Russell and Duenes

Welfare Guards Against Social Malaise

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justicebrennanSo said Justice Brennan in Goldberg v. Kelly, 397 U.S. 254, 265 (1970). In Goldberg, the Court was deciding whether a person on welfare was entitled to an administrative, evidentiary hearing prior to the termination of his or her welfare benefits. Id. at 255. Certain New York residents who were receiving AFDC benefits “alleged that the New York State and New York City officials administering these programs terminated, or were about to terminate, such aid without prior notice and hearing, thereby denying them due process of law.” Id. at 256. The state of New York at the time had no provision for giving someone a hearing prior to a determination that the person’s welfare benefits were going to be cut off. Id. at 256-57. The Court ultimately held that welfare recipients are entitled to such an evidentiary hearing. Id. at 261. One of the Court’s main rationale’s for its holding was that welfare recipients are generally in desperate straits and cannot afford to have their welfare benefits cut off while the state takes the time to decide whether the recipient is, in fact, entitled to the benefits. Id. at 264. I do not generally disagree with the Court’s rationale that those receiving welfare are in a desperate situation, and often cannot afford to be cut off.

Yet I found myself having trouble with these words by Justice Brennan:

“The constitutional challenge cannot be answered by an argument that public assistance benefits are “a ‘privilege’ and not a ‘right.’ . . . From its founding the Nation’s basic commitment has been to foster the dignity and well-being of all persons within its borders. We have come to recognize that forces not within the control of the poor contribute to their poverty. This perception, against the background of our traditions, has significantly influenced the development of the contemporary public assistance system. Welfare, by meeting the basic demands of subsistence, can help bring within the reach of the poor the same opportunities that are available to others to participate meaningfully in the life of the community. At the same time, welfare guards against the societal malaise that may flow from a widespread sense of unjustified frustration and insecurity. Public assistance, then, is not mere charity, but a means to ‘promote the general Welfare, and secure the Blessings of Liberty to ourselves and our Posterity.’ The same governmental interests that counsel the provision of welfare, counsel as well its uninterrupted provision to those eligible to receive it.” Id. at 262, 264-65.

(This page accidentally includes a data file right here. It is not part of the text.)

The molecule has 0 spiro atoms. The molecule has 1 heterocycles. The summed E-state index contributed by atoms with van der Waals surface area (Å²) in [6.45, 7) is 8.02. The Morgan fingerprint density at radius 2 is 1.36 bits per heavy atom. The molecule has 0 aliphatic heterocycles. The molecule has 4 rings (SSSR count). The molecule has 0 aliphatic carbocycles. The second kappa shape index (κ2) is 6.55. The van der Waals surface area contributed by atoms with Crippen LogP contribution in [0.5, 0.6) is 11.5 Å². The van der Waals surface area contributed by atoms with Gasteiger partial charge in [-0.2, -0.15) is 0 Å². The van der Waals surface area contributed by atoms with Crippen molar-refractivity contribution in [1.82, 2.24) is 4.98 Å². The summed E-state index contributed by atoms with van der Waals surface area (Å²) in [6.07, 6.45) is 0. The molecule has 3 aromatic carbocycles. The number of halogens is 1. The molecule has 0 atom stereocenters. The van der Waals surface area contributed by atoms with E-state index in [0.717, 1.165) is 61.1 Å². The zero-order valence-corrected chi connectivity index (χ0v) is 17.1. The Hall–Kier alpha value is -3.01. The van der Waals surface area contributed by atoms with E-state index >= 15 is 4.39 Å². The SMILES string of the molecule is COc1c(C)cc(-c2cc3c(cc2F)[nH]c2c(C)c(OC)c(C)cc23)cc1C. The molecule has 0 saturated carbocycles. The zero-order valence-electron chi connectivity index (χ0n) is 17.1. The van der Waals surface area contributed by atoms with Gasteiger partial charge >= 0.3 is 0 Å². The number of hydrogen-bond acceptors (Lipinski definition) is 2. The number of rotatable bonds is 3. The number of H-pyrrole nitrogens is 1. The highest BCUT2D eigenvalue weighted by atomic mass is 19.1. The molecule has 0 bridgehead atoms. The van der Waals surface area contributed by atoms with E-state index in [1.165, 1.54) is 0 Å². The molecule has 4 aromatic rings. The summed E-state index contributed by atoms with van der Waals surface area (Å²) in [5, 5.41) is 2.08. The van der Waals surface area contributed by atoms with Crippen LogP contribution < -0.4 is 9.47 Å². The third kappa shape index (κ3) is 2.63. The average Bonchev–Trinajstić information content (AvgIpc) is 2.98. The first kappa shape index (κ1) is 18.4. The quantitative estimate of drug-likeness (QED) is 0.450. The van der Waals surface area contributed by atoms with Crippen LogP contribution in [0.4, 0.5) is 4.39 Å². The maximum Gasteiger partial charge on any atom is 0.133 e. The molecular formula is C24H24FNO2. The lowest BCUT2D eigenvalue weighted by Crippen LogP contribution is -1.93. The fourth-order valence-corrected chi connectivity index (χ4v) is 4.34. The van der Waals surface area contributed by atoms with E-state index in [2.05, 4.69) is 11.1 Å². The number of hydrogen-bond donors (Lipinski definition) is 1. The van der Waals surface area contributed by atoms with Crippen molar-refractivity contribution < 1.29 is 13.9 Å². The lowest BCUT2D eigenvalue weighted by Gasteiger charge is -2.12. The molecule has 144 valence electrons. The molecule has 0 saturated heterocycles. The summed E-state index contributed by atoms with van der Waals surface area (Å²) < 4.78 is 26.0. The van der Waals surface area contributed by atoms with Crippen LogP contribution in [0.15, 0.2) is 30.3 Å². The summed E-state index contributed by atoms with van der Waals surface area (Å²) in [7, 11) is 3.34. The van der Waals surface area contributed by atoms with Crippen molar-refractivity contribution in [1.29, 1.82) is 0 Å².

I would not say that Justice Brennan was the first one to argue this line, but his words certainly have helped plant the notion in many Americans’ minds that welfare is a “right” and not a “privilege.” Id. at 262. Yet how did it become so? And how are we changed as human beings when we come to see welfare as a “right?” As a kind of property interest to which we are entitled?

Further, I think Justice Brennan’s assertions about what welfare actually produces amongst its recipients – at least in a general sense – are not the case at all. Does welfare, as currently administered in our nation “foster the dignity and well-being of all persons within its borders?” Id. at 265.  Or does it dehumanize and paralyze them instead? Doubtless many people are poor due to “forces not within [their] control,” as Justice Brennan says. Id. Yet I wonder if one of those “forces” that has made so many people dependent on the government has been the paternalistic government welfare policies themselves. For example, can one account for the urban underclass we see in our major cities simply by attributing it all to “racism?” I think not. IT’s complex, to be sure, but why are there so many missing fathers and broken families in our urban centers, both of which are primary factors in causing poverty? It’s beyond their control, yes, but surely the causes underneath it matter. And when a culture and nation cannot speak about them honestly, then the problem will remain intractable.

Does welfare by and large “bring within the reach of the poor the same opportunities that are available to others to participate meaningfully in the life of the community?” Id. Again, it certainly may do this, and clearly does, in many specific cases. But is this the overall effect of our welfare policies? Is it even the intent of such policies, stated or not?

Can welfare be said to “guard[] against the societal malaise that may flow from a widespread sense of unjustified frustration and insecurity.” Id. Or does welfare seem to foster such malaise, frustration and insecurity in its recipients?

Whatever the answers, Justice Brennan’s sentiments, and others like them, have rooted in our minds the idea that government-sponsored welfare is indispensable if we are going to “help people,” that government welfare in particular is part of the “social contract,” and is therefore a “right” or “entitlement,” and not a gift or privilege or something that could be – to some extent at least – better accomplished by other means. I think the shift to this understanding of welfare has had devastating consequences, many of which are outlined by Anthony Esolen’s piece here.



Written by Michael Duenes

February 27, 2013 at 7:38 am

One Response

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  1. In regards to this opinion… since you are in Law School, you might want to research the history of the “Settlement Certificate”. It might provide some clarification of the thoughts behind the opinion along with government intent and it’s related of liabilies.


    February 27, 2013 at 11:29 am

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